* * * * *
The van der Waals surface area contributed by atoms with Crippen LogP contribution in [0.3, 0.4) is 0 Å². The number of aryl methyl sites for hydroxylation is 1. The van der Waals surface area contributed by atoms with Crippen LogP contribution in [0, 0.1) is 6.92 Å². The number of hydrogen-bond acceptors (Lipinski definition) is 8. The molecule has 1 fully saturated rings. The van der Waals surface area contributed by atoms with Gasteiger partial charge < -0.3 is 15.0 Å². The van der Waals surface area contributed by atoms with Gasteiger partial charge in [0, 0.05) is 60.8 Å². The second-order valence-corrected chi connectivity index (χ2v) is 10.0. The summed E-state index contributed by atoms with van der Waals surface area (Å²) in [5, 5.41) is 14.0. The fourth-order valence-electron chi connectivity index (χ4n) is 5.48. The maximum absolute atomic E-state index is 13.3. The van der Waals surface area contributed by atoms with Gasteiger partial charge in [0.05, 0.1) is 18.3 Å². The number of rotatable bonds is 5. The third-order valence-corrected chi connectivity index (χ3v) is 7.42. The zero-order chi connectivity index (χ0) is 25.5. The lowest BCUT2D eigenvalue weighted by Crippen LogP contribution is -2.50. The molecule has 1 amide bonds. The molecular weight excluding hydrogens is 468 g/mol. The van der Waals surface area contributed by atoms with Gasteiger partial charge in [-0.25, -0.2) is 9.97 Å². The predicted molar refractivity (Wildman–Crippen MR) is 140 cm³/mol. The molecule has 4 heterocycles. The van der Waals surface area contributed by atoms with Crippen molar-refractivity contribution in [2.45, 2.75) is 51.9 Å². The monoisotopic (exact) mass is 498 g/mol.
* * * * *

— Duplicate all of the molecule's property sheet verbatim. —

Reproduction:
The van der Waals surface area contributed by atoms with Crippen LogP contribution in [0.3, 0.4) is 0 Å². The number of aryl methyl sites for hydroxylation is 1. The van der Waals surface area contributed by atoms with Crippen LogP contribution in [0, 0.1) is 6.92 Å². The number of hydrogen-bond acceptors (Lipinski definition) is 8. The molecule has 1 fully saturated rings. The van der Waals surface area contributed by atoms with Gasteiger partial charge < -0.3 is 15.0 Å². The van der Waals surface area contributed by atoms with Gasteiger partial charge in [0, 0.05) is 60.8 Å². The second-order valence-corrected chi connectivity index (χ2v) is 10.0. The summed E-state index contributed by atoms with van der Waals surface area (Å²) in [5, 5.41) is 14.0. The fourth-order valence-electron chi connectivity index (χ4n) is 5.48. The maximum absolute atomic E-state index is 13.3. The van der Waals surface area contributed by atoms with Gasteiger partial charge in [0.05, 0.1) is 18.3 Å². The number of rotatable bonds is 5. The third-order valence-corrected chi connectivity index (χ3v) is 7.42. The zero-order chi connectivity index (χ0) is 25.5. The lowest BCUT2D eigenvalue weighted by Crippen LogP contribution is -2.50. The molecule has 1 amide bonds. The molecular weight excluding hydrogens is 468 g/mol. The van der Waals surface area contributed by atoms with Gasteiger partial charge in [-0.25, -0.2) is 9.97 Å². The predicted molar refractivity (Wildman–Crippen MR) is 140 cm³/mol. The molecule has 4 heterocycles. The van der Waals surface area contributed by atoms with Crippen molar-refractivity contribution in [2.45, 2.75) is 51.9 Å². The monoisotopic (exact) mass is 498 g/mol.